2. Teams and a variety of individuals provide pastoral care. Many congregations these days have pastoral care teams. Roman Catholics led the way here because the shortage of priests means that others in the parish must provide pastoral care for parishioners who are in need. In my own Presbyterian congregation, the board of deacons functions as a pastoral care team, taking meals to people who have just gotten out of the hospital and bringing communion to shut-ins.
3. Christian Pastoral Care Is Grounded in the Triune God. The term “pastoral care” is used in numerous secular settings these days, and Christians can only rejoice when people provide any form of care. However, Christians must have a clear understanding of what makes Christian pastoral care uniquely Christian. I wrote last week about the shepherd passages in the Bible. Christian pastoral carers must understand and experience God as our Shepherd, the one who guides and empowers human care-givers.
4. Christian Pastoral Care Is Missional. About 25 years ago, some Christians began to use the word “missional,” to refer to the understanding that we are sent into the world as Jesus was sent (John 17:18). Christian pastoral care is always a part of the mission of God, revealed in Jesus Christ and empowered by the Holy Spirit, to bring God’s love to the world. Christian pastoral care today, then, meets needs within congregations but also in the wider community.
5. Pastoral Care Occurs across Ethnicities and Religions. Throughout the world, cities, towns, and neighborhoods are becoming more ethnically diverse. Many congregations have experienced increasing diversity. As congregations reach beyond their doors to their community, they often encounter ethnic and religious diversity. Caring today involves engaging with and meeting needs experienced by people who are different than we are.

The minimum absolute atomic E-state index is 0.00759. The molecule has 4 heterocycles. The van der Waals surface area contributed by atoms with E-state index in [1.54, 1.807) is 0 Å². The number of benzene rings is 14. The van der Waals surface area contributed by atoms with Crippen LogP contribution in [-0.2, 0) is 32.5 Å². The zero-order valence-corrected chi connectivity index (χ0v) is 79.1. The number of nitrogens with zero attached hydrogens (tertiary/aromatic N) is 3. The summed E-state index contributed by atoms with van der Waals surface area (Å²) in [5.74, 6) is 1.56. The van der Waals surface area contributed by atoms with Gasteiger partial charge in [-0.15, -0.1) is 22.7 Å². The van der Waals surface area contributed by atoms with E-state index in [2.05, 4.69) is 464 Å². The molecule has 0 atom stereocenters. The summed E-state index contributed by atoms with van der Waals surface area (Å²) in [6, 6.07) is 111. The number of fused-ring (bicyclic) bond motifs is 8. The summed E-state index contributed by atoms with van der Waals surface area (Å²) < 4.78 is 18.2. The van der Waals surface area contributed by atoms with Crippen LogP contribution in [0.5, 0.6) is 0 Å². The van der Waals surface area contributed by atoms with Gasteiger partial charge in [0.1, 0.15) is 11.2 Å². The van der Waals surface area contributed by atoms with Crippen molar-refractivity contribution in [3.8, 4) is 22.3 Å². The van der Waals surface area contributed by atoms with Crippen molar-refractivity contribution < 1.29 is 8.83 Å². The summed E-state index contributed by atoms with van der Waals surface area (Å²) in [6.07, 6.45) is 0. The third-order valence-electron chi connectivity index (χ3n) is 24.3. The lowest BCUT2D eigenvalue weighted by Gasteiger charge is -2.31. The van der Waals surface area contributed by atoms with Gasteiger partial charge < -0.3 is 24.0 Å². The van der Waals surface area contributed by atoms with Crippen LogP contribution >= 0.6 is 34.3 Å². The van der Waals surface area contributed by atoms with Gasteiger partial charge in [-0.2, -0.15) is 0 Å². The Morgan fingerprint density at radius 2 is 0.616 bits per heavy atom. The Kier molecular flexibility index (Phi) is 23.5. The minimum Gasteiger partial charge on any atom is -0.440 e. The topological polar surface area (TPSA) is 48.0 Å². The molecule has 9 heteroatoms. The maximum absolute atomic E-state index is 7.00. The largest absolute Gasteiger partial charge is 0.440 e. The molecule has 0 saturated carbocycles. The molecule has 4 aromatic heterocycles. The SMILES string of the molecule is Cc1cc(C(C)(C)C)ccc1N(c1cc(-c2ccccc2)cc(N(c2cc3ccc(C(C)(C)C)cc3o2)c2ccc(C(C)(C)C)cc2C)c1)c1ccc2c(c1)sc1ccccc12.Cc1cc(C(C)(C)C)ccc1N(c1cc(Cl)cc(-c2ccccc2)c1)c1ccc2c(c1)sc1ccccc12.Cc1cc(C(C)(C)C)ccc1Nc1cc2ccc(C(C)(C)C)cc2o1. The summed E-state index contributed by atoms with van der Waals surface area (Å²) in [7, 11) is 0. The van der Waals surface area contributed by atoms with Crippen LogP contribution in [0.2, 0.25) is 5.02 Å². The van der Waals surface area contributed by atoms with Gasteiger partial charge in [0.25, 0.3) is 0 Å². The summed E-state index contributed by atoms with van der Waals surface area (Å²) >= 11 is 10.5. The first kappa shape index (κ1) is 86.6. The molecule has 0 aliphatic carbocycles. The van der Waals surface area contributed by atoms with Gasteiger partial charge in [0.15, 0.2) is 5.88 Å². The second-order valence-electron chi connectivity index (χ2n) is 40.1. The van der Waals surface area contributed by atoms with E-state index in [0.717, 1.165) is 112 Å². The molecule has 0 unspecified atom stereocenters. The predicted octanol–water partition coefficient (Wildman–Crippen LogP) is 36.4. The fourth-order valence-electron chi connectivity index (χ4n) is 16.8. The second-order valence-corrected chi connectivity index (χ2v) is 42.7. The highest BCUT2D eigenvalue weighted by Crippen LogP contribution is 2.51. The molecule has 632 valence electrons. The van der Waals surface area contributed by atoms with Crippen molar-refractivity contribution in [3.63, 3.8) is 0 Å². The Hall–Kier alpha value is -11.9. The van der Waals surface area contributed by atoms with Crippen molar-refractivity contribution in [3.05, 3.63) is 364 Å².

6. Pastoral Care Empowers. In many caring professions like social work, professionals are becoming more aware of the dangers of dependency. The goal of professional care is to empower people to find their own strength. Christian pastoral carers increasingly have the same concerns. One small, unexpected strategy that encourages empowerment is the growing awareness that all Christians are sometimes carers and sometimes care recipients. No one lives in one role forever, and that is quite freeing.
7. Pastoral Carers Consider the Web of Relationships. Individuals don’t exist in isolation. All of us are embedded in families and communities. In the past, pastoral care was often viewed as helping an individual. In the twenty-first century, we have a growing understanding of the significance of the clusters of people connected to those to whom we are providing care. Increasingly, pastoral care seeks to meet the needs of families and other groups of people.
These seven trends are shaping pastoral care in our time. I invite you to ponder the way you see the trends impacting Christian ministry in your setting. In my next two posts (next week and the week after) I’ll discuss skills for pastoral care.
(Next week: skills for pastoral care. If you’d like to receive and email when I post on this blog, sign up under “subscribe” in the right hand column.)
Some more links about my new book:
How I came to write Nurturing Hope
Overview of the book, plus endorsements
Purchase Nurturing Hope in paperback or for Kindle
For my friends in New Zealand, purchase Nurturing Hope from the Book Depository